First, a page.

The parent company of roadside quick service restaurants Steak 'n Shake and Western Sizzlin', Biglari Holdings is a lesser-known holdings company similar in practice to an early Berkshire Hathaway, with a leader who has publicly modeled his pursuits on those of the Oracle of Omaha. In the company's most recent quarter -- which results were released this week -- there were some encouraging figures on the bottom line, though a closer look reveals little in the way of economic progress regarding the company's holdings. The most compelling element of Biglari's business remains its substantial position in another interstate icon -- Cracker Barrel .
Nice numbers, but not material
On the bottom line, Biglari Holdings brought in a net investment gain of $162 million, which would, on its own, send the stock skyrocketing, as the entire market cap of Biglari is just $634 million. Unfortunately, and as noted by management, the gain is essentially immaterial to investors. It's a matter of a non-cash gain regarding the contributed securities to various investment partnerships. The amount is basically nullified to shareholders as an equal amount was taken out of 'Unrealized investment gains" -- part of the Other Comprehensive Income portion of the income statement.
This is not to say, however, that Biglari's restaurant operations were unimpressive. Third-quarter sales rose 4.1%, to $179 million, from $172 million, on the back of strong same-store sales figures from Steak 'n Shake -- up an impressive 4.2% for the quarter. Biglari now has 187 franchises on its books, as opposed to 162 one year ago, and showed a 23.8% increase in its franchise and royalty fees.
Biglari doesn't speak much when it comes to quarterly earnings statements, so there is no bullishness or bearishness coming from the company. But, when compared to some of the other fast-food operators, Steak 'n Shake looks quite strong in its latest quarter.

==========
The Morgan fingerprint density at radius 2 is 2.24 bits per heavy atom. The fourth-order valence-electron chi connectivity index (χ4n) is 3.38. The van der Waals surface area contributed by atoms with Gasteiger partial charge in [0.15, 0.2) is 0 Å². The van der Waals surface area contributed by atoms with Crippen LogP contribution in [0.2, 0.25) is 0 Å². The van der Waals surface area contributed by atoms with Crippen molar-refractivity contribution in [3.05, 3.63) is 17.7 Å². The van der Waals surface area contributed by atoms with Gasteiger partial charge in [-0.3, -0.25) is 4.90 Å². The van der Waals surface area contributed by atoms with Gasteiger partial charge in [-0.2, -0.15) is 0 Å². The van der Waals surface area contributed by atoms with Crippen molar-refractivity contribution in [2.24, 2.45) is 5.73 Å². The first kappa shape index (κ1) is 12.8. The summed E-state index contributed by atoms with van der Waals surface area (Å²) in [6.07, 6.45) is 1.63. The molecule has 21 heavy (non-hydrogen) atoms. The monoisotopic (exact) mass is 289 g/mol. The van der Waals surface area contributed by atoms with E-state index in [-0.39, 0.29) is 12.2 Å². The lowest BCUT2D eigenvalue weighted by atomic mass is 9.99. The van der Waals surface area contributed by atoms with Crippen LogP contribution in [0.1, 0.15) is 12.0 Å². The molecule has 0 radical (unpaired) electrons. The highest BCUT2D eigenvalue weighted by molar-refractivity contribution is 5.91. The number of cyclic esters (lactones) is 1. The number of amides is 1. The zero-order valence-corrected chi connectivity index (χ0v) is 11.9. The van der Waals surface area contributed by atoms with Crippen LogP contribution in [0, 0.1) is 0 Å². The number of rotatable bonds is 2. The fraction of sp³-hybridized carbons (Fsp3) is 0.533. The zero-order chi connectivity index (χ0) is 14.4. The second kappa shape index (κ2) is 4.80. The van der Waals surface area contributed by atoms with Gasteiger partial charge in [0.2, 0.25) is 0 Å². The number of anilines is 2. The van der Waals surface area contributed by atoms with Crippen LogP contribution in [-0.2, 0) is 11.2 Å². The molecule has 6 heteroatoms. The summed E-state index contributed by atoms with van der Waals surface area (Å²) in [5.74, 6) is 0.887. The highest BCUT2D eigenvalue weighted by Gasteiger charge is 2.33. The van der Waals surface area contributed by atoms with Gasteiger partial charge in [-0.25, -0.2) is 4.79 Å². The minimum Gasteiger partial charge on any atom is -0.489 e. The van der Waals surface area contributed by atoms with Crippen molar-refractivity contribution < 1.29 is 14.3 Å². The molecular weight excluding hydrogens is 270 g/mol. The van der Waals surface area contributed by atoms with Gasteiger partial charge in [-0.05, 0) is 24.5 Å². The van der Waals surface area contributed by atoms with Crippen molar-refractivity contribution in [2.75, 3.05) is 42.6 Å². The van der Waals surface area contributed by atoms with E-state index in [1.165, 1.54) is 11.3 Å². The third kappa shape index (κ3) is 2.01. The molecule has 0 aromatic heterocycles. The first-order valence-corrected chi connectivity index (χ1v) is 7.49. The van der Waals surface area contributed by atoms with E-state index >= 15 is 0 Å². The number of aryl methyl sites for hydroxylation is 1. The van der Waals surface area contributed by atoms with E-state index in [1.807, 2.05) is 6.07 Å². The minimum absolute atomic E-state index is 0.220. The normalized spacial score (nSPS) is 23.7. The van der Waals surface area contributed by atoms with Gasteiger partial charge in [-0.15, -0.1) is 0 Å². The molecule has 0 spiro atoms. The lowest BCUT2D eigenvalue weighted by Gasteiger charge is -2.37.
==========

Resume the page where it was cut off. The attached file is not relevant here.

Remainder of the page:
Still, it's Cracker Barrel that remains the value driver in the stock price.
The Cracker Barrel story
Biglari Holdings owns a sizable activist stake in biscuit-and-gravy-slinging Cracker Barrel. The former owns nearly 20% of the latter, and has battled unsuccessfully with management over capital allocation practices. Though that has not kept Biglari from earning a pretty penny on Cracker Barrel shares, which are up nearly 60% in the last 12 months.
Biglari's stake in Cracker Barrel is roughly $472 million, according to today's stock price. The investor can liquidate his position at any time he deems fit, or push for further shareholder-enhancing changes with Cracker Barrel management. Taking the Cracker Barrel stake out of the picture, an investor is buying Steak 'n Shake and Western Sizzlin at a great price.
Though Biglari's earnings may not be as out of the ballpark as they appeared at first sight, the company's restaurants are still performing well and are available, with Cracker Barrel in consideration, at a very cheap price. Investors interested in a Buffett-esque company should take a close look.
More from The Motley Fool
The best investing approach is to choose great companies and stick with them for the long term. The Motley Fool's free report, "3 Stocks That Will Help You Retire Rich," names stocks that could help you build long-term wealth and retire well, along with some winning wealth-building strategies that every investor should be aware of. Click here now to keep reading.
The article Biglari Restaurant Ops Look Strong and Cheap originally appeared on Fool.com.Fool contributor Michael Lewis has no position in any stocks mentioned. The Motley Fool recommends Berkshire Hathaway and Cracker Barrel Old Country Store. The Motley Fool owns shares of Berkshire Hathaway. Try any of our Foolish newsletter services free for 30 days. We Fools may not all hold the same opinions, but we all believe that considering a diverse range of insights makes us better investors. The Motley Fool has a disclosure policy.
Copyright © 1995 - 2013 The Motley Fool, LLC. All rights reserved. The Motley Fool has a disclosure policy.